Clyde L. Bysom
There will be a Community Celebration of Life for Clyde l. Bysom from 7:00 – 10:00 p.m. Saturday, July 18, 2015 at the South Park Gazebo (12th and Massachusetts Streets) Lawrence, KS (Bring Lawn Chairs). Performing will be combined City Band & New Horizons Band, Jazzhaus Big Band, and Junkyard Jazz & Gaslight Gang.
Clyde Leon Bysom, 97, of Lawrence, passed away June 1 at Lawrence Memorial Hospital. He was comforted in his final days by family, friends and hospital staff.
Clyde was born October 13, 1917, in Adrian, Mo., the youngest of four children of Walton and Edna Bysom. He married Pauline Moore in 1943, and they celebrated 69 years together before she passed away in 2012. Clyde is survived by daughter, Terri Bysom Stringer; three grandchildren, Chris Stringer, Stacy Stringer Walters and Brett Chalmers; and five great-grandchildren. In addition to his wife, Pauline, Clyde was preceded in death by sisters, Ethel Isbell and Iona Chapman; and brother, Ralph Bysom.
A graduate of Lawrence High School and lifelong student at the University of Kansas, Clyde was an accomplished musician and bandleader, playing saxophone, clarinet and various other instruments while composing and arranging music. He performed in his first concert in 1929 at age 12 in South Park’s gazebo with the Lawrence Boys’ Band. As a junior at Lawrence High School, he began to organize combos and dance bands to play at KU and local events. He joined the KU Band in 1936.
During World War II, Clyde enlisted in the Army Air Forces and served as a corporal and B-29 Superfortress tail gunner in the 393rd Bombardment Squadron (509th Composite Group) under the command of Colonel Paul Tibbets Jr., pilot of the Enola Gay. While stationed on Tinian island in the Northern Marianas, Clyde found time for music as a member of the 509th Jazz Band and 313th Bombardment Wing Twentieth Air Force Band. After the war, he moved to Wichita and then back to Lawrence for good in 1949.
Joining bands—50 different groups according to Clyde’s estimate—was his favorite pastime, becoming a charter member of the Lawrence City Band, KU Alumni Band, Olathe City Band and New Horizons Band. He spent decades playing with the Crimson and Blues Brothers Band, which evolved into the current Jazzhaus Big Band. Clyde also traveled with the River City Six and toured with Paul Gray’s popular Gaslight Gang. Junkyard Jazz, a band Clyde helped get off the ground with the late John Weatherwax and others in 1981, was inducted into the Kansas Music Hall of Fame in 2013.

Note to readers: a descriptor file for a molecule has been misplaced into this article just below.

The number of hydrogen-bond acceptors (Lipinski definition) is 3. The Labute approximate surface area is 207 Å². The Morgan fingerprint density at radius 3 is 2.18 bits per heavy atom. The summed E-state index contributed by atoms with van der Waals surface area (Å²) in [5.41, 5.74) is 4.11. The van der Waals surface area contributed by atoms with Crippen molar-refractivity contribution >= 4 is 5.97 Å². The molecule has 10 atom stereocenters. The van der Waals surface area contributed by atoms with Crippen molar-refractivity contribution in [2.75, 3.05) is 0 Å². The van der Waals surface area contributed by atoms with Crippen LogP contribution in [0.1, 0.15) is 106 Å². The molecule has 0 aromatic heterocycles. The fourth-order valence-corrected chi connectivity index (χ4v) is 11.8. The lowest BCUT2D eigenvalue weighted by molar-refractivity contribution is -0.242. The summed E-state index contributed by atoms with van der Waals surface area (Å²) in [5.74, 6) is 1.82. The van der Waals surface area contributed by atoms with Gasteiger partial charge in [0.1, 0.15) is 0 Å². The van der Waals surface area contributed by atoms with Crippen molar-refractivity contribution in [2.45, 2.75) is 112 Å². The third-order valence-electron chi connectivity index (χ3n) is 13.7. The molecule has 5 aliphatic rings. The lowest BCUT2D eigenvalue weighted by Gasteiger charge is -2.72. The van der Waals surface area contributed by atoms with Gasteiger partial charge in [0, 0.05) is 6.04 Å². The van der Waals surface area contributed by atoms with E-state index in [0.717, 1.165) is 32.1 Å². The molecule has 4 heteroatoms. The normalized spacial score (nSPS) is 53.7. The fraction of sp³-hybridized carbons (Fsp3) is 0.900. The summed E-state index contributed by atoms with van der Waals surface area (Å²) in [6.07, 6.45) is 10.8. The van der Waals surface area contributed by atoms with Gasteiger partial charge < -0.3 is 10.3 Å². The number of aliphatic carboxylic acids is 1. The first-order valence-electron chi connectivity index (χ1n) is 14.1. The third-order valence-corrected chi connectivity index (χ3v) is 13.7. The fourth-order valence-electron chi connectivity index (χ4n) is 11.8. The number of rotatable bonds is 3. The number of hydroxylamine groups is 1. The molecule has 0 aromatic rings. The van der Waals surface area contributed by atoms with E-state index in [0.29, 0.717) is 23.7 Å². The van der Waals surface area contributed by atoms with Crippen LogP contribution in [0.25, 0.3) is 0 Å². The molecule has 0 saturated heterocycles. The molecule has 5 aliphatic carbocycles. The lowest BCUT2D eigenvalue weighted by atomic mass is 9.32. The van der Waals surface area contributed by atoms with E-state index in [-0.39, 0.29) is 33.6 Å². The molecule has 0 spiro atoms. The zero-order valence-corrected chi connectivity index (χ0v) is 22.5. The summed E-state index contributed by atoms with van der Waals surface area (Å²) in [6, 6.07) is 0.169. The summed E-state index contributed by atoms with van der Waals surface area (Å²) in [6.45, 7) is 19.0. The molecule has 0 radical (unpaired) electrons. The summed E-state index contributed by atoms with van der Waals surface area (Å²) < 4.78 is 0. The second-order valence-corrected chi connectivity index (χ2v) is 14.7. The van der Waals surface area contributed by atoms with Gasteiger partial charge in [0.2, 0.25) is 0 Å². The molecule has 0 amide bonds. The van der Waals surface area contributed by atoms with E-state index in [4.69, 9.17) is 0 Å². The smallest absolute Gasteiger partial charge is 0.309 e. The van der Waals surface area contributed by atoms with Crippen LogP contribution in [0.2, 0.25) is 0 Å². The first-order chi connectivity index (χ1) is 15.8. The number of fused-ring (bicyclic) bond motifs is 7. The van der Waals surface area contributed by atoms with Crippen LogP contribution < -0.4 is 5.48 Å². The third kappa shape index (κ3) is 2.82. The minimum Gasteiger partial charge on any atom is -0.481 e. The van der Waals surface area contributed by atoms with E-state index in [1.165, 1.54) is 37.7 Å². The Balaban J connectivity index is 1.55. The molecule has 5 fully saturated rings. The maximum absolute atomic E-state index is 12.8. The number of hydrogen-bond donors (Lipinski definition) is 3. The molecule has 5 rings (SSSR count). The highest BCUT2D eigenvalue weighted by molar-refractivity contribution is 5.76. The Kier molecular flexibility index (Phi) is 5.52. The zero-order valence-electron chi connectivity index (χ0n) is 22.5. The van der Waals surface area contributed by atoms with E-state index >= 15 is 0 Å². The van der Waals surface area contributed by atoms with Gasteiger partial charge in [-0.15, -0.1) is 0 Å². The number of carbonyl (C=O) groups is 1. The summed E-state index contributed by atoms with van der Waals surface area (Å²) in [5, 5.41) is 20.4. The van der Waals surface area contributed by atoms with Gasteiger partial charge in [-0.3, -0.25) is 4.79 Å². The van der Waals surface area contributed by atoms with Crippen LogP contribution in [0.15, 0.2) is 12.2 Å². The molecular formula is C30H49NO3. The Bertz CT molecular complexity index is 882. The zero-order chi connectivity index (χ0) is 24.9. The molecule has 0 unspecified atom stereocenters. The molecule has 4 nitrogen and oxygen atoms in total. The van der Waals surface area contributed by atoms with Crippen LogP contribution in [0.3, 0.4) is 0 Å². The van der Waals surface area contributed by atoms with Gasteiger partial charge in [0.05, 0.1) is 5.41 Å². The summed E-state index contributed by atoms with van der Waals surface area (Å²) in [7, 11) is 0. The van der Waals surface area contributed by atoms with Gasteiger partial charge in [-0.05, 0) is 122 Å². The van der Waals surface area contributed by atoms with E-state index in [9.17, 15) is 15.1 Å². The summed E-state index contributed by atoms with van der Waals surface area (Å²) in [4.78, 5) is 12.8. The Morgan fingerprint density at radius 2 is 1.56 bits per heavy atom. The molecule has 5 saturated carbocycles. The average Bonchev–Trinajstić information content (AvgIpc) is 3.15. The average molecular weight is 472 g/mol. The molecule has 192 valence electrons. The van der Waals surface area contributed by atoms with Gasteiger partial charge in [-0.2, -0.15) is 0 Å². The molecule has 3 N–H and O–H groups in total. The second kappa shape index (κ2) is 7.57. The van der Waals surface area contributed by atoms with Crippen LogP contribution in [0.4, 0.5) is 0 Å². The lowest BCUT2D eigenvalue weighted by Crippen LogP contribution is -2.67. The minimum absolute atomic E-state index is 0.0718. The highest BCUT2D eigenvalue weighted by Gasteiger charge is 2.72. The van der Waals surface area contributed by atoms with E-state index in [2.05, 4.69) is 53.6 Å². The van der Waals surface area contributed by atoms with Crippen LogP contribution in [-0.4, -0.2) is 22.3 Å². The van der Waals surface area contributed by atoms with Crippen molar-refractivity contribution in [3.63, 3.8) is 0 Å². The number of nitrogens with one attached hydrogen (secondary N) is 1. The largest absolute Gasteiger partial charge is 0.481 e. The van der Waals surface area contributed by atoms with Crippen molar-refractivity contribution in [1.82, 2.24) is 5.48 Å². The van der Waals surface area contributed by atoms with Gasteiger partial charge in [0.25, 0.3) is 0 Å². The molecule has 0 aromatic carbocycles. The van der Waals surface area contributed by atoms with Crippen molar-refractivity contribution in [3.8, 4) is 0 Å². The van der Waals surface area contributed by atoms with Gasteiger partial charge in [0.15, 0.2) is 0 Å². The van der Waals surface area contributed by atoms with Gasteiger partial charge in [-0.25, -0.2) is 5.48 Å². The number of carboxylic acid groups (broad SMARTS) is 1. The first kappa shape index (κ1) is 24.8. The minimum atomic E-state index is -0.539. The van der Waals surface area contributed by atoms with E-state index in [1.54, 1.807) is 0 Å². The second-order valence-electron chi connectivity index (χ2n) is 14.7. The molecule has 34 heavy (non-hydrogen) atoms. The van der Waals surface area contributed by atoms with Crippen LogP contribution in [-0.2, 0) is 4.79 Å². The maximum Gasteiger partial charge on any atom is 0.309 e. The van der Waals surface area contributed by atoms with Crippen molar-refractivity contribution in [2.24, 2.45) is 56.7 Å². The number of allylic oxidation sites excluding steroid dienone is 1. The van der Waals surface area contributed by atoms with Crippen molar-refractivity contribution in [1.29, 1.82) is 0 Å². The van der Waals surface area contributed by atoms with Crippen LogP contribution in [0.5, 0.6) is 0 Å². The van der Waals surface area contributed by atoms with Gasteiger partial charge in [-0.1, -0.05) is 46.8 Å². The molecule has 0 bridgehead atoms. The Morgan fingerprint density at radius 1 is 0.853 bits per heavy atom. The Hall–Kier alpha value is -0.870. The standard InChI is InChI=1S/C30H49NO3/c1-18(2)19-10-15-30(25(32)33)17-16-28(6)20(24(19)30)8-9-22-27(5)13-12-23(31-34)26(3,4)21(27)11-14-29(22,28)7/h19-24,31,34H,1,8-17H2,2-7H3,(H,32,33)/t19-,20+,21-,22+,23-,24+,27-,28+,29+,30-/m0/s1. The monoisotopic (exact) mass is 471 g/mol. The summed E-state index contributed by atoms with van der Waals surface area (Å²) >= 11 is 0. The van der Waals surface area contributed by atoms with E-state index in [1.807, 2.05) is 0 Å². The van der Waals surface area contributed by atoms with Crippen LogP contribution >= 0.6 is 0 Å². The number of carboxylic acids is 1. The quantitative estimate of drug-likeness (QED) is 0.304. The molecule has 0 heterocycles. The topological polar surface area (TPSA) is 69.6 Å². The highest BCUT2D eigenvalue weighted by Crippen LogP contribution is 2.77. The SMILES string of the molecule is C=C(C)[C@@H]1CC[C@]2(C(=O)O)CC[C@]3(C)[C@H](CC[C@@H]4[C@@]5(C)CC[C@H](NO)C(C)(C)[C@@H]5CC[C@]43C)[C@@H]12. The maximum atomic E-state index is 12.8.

To finance his passion for music, Clyde spent his early years working in manufacturing for the Westinghouse Jet Engine Division of Boeing Aircraft and General Motors. Later in his career he helped construct pipe organs for churches and concert halls at Reuter Organ Company, retiring after 25 years of service as supervisor of the console department. For more than 10 years into his late 80s, Clyde was an instrument repair technician at Hume Music.
In his last diary entry on May 15, Clyde wrote, “Ending my 85 years of blowing horns. I have had a great, long tenure though and am thankful for that.”
The family will hold a private, graveside service in the coming weeks. A band concert, which will be open to the public, is being organized in Lawrence by friends and family to celebrate his life and rich contributions to the music community. The date is undecided, but the event likely will be held in late June or early July. An announcement will follow soon.
Terri, Brett, Stacy, Chris and families,
Clyde was one of the kindest and sweetest men I have ever known. I admired him for that and for his musical talents. It was an honor to have had him in my life and he will always be in my heart. You are all in my heart as well.